According to Minister for Transport Eamon Ryan, Dublin Airport will not have counter-drone technology for several weeks. Ryan said that various equipment providers are being assessed for their effectiveness before the right equipment is selected. His department is working with airport and aviation authorities to prevent drone-related disruption in the meantime.

Yesterday, three flights were diverted, and operations were suspended for half an hour due to drone activity. Ryanair’s CEO, Michael O’Leary, called on Ryan to authorize Dublin Airport to disable drones with specific technology immediately. The airlines affected by the diversions called for more action from aviation authorities, branding the latest disruption unacceptable.

Mr. Ryan dismissed Ryanair CEO Michael O’Leary’s suggestion that the Dublin Airport Authority only needs government approval to implement the necessary technology to address the airport’s capacity issues. Speaking on RTÉ Radio’s News at One, Mr. Ryan emphasized that the situation is more complex than what Mr. O’Leary proposed, as the airport would also require appropriate equipment to tackle the issue. Mr. Ryan further noted that they want to ensure they get everything right. Although he plans to bring a memo to Cabinet on Tuesday, it would take several weeks to procure the necessary equipment, according to Mr. Ryan.

Mr. Ryan cautioned that any actions taken should not adversely impact aviation and that purchasing the necessary equipment would be the first step once Cabinet approves. He mentioned that multiple suppliers were under consideration and that the government wants to ensure that Dublin Airport has access to the most advanced anti-drone technology available.

Concerns regarding a rumored visit from President Biden

Earlier, a media relations manager for Dublin Airport operator DAA, Graeme McQueen, had cautioned that ongoing drone disruptions could impact a possible visit by US President Joe Biden to Ireland. He explained that although drone activity was presently focused on Dublin Airport, it could happen at any airport in the country. He also expressed the need for legislation and mechanisms to counter the threat of drones and emphasized the importance of taking action before significant events such as Mr. Biden’s visit. Mr. McQueen disclosed that DAA had identified potential solutions and had shared them with the government. However, these solutions could not be utilized due to a lack of legislation.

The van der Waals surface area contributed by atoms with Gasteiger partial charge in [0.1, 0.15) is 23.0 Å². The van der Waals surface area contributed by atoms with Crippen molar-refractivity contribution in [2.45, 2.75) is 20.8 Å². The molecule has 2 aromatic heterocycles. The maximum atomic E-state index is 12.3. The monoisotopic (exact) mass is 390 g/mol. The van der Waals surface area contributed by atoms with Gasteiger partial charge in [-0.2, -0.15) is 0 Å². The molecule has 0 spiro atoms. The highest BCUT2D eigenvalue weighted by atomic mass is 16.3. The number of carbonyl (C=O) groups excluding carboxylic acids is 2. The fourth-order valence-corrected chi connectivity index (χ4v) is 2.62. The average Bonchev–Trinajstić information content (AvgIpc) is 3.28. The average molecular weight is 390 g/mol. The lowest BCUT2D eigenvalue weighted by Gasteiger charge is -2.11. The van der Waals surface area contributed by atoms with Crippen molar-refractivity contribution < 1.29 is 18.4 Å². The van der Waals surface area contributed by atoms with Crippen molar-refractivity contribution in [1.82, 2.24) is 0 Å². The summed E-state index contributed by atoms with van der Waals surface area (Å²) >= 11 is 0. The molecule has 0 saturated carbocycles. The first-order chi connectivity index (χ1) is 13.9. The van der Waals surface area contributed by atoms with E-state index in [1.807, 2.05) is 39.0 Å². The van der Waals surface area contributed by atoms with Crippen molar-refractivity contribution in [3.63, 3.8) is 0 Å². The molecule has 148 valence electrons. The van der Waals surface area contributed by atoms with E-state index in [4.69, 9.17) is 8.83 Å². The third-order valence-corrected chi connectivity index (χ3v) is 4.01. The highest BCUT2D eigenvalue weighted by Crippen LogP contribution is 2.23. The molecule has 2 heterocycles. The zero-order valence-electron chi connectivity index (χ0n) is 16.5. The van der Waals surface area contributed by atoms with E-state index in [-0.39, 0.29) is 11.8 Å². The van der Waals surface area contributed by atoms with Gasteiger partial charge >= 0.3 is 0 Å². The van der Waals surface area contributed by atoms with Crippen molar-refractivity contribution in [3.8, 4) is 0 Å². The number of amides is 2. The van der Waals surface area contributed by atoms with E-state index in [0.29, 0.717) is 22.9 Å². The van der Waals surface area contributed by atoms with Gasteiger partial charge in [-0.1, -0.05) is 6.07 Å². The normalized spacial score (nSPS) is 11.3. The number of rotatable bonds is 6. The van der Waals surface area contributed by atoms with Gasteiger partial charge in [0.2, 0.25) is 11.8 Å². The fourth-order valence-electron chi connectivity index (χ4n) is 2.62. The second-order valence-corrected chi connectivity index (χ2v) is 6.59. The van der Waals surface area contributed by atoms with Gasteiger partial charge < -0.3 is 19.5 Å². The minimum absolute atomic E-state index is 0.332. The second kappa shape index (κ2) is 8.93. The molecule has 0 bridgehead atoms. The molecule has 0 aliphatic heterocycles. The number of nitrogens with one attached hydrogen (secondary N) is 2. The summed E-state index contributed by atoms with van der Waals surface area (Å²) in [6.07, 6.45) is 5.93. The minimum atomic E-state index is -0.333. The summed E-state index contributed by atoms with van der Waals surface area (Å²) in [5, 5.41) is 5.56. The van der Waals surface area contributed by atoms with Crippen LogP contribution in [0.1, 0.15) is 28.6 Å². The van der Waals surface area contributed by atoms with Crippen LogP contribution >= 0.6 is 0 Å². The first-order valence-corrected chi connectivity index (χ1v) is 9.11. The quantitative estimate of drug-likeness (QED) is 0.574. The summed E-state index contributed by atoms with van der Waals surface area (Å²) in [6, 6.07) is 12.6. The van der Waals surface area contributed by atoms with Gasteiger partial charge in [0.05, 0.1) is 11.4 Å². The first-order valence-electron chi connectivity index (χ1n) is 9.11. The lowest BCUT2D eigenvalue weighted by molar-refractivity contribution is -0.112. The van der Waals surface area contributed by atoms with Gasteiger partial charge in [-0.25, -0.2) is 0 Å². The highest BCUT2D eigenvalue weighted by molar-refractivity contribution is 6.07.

Details from Thursday’s disruption

According to Graeme McQueen, a spokesperson for the airport operator, there was a “confirmed drone sighting” at 6:27 pm Thursday, which prompted the immediate closure of the only operational runway for safety concerns.

Dublin Airport confirmed that flights resumed shortly after 7 pm following the brief interruption. However, three flights had to be diverted due to the “reckless and illegal activity of flying a drone within 5km of Dublin Airport.”

The Dublin Airport Twitter account stated that Dublin Airport has functional drone detection technology, but the government should introduce technology to safely bring down or signal-jam drones and raise the maximum sentences for individuals who fly drones illegally within 5km of Irish airports (Irish Times).

Related Dublin Airport News:

Drone Sightings Continue at Dublin Airport – Flights Diverted

Arrest in Dublin Airport Drone Disruptions

Flights Suspended Again at Dublin Airport

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